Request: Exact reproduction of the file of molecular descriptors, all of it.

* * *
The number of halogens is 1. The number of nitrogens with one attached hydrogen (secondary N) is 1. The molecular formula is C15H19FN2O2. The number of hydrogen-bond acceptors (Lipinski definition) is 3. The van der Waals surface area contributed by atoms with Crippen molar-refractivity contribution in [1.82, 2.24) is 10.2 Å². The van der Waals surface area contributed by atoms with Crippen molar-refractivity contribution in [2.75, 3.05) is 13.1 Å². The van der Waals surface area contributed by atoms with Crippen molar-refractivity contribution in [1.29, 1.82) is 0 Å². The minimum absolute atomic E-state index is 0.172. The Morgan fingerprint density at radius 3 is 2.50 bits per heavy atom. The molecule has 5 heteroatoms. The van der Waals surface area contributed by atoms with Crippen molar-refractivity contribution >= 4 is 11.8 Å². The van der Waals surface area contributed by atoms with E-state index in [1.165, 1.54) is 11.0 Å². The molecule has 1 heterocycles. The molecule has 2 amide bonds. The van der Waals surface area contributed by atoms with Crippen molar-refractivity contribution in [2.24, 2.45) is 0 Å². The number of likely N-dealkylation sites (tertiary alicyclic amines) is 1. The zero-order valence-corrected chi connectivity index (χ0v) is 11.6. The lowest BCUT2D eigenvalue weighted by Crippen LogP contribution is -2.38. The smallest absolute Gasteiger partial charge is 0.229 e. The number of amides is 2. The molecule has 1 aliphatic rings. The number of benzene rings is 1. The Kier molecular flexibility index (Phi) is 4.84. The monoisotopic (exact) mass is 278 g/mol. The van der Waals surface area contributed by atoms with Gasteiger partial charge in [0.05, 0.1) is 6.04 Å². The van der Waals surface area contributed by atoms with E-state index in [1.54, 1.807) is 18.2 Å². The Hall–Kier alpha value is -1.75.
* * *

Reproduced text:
The number of halogens is 1. The number of nitrogens with one attached hydrogen (secondary N) is 1. The molecular formula is C15H19FN2O2. The number of hydrogen-bond acceptors (Lipinski definition) is 3. The van der Waals surface area contributed by atoms with Crippen molar-refractivity contribution in [1.82, 2.24) is 10.2 Å². The van der Waals surface area contributed by atoms with Crippen molar-refractivity contribution in [2.75, 3.05) is 13.1 Å². The van der Waals surface area contributed by atoms with Crippen molar-refractivity contribution in [1.29, 1.82) is 0 Å². The minimum absolute atomic E-state index is 0.172. The Morgan fingerprint density at radius 3 is 2.50 bits per heavy atom. The molecule has 5 heteroatoms. The van der Waals surface area contributed by atoms with Crippen molar-refractivity contribution >= 4 is 11.8 Å². The van der Waals surface area contributed by atoms with E-state index in [1.165, 1.54) is 11.0 Å². The molecule has 1 heterocycles. The molecule has 2 amide bonds. The van der Waals surface area contributed by atoms with Crippen molar-refractivity contribution in [2.24, 2.45) is 0 Å². The number of likely N-dealkylation sites (tertiary alicyclic amines) is 1. The zero-order valence-corrected chi connectivity index (χ0v) is 11.6. The lowest BCUT2D eigenvalue weighted by Crippen LogP contribution is -2.38. The smallest absolute Gasteiger partial charge is 0.229 e. The number of amides is 2. The molecule has 1 aliphatic rings. The number of benzene rings is 1. The Kier molecular flexibility index (Phi) is 4.84. The monoisotopic (exact) mass is 278 g/mol. The van der Waals surface area contributed by atoms with Gasteiger partial charge in [0.05, 0.1) is 6.04 Å². The van der Waals surface area contributed by atoms with E-state index in [1.54, 1.807) is 18.2 Å². The Hall–Kier alpha value is -1.75.